Promoting Crime Victims’ Rights at SHSU

Logo of National Crime Victims' Right Week, with man helping another up a globe.

The Crime Victims’ Institute (CVI) at Sam Houston State University will hold an Open House for Crime Victims’ Rights Week on April 24 from 10 a.m. to 1 p.m. in the Hazel B. Kerper Courtroom.

The event, which will include a stream from the statewide ceremony of Texas crime victim advocacy groups, will promote victims’ rights and honor crime victims. CVI, which studies the impact of crime on victims, their relatives and society as a whole, will provide information about their research.

This year’s theme—New Challenges. New Solutions — will celebrate the significant progress in victims’ rights over the last 30 year. In the past, crime victims had no rights, access to crime victim compensation, or services to help rebuild their lives. They were often excluded from courtrooms, treated as an afterthought by the criminal justice system, and denied an opportunity to speak at sentencing.

Through decades of advocacy and hard work, all states now have enacted crime victims’ rights laws and established crime victim compensation funds. There are more than 10,000 victim service agencies helping victims throughout the nation, and, every year, states and localities receive funding to support these services.

But many challenges remain. Crime victims’ rights are not universal and are often not enforced. Only a small percentage of victims receive crime victim compensation, which is usually limited to victims of violent crime. According to last year’s National Crime Victimization Survey, more than 50 percent of violent crimes were not reported to police in 2006-2010. In addition, a 2011 report called the Use of Victim Services Agencies by Victims of Serious Violent Crime showed that only 9 percent of violent crime victims received needed services in the 1993-2009 timeframe.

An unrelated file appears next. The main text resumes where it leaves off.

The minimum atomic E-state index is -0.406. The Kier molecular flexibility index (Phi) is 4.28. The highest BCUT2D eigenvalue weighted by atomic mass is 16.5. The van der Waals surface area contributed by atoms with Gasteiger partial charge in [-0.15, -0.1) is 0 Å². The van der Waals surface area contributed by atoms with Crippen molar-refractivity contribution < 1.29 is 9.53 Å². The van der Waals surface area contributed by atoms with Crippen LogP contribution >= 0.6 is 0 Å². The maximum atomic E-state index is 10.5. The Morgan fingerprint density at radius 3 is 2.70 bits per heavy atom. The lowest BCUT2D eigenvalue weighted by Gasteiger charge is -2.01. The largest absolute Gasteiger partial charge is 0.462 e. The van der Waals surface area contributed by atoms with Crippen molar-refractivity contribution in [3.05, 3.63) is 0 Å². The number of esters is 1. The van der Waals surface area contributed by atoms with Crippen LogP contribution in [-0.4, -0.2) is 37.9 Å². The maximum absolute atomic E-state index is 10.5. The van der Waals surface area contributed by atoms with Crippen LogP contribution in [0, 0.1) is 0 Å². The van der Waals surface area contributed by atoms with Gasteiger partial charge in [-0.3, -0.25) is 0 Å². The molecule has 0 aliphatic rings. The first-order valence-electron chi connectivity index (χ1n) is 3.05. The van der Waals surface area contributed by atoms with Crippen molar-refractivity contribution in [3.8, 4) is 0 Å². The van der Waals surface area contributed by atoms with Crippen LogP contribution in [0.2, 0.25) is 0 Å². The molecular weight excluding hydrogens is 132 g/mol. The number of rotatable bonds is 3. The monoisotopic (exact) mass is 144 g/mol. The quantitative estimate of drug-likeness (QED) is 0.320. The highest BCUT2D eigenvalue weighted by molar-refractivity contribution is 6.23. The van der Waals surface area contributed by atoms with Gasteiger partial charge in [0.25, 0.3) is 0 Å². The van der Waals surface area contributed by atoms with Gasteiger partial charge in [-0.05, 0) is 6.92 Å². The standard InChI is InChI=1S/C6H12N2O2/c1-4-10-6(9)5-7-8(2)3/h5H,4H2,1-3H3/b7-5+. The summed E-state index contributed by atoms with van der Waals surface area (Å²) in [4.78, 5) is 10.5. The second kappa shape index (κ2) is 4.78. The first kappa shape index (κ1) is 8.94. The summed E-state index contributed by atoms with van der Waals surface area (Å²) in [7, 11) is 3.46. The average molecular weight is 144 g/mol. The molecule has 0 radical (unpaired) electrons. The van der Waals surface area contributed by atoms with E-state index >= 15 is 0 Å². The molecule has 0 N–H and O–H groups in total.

word victim among computer code, illustrating cybercrime.Advocates also face a host of new challenges to provide culturally competent services for increasingly diverse populations (e.g., seniors, teens, immigrant populations) and victims of newly prevalent crimes (e.g., trafficking and technology-related.). As funding sources decrease, providers must target their services even more strategically.

“New Challenges. New Solutions. captures our mission in the 21st century,” said Joye E. Frost, Acting Director, Office for Victims of Crime (OVC), U.S. Department of Justice. “As reflected in OVC’s major strategic planning initiative, Vision 21: Transforming Victim Services, we must craft a new vision for reaching all victims of crime. We can achieve this only by substantially broadening our thinking, strategically planning our future, and creatively expanding our resources and tools.”

Member of The Texas State University System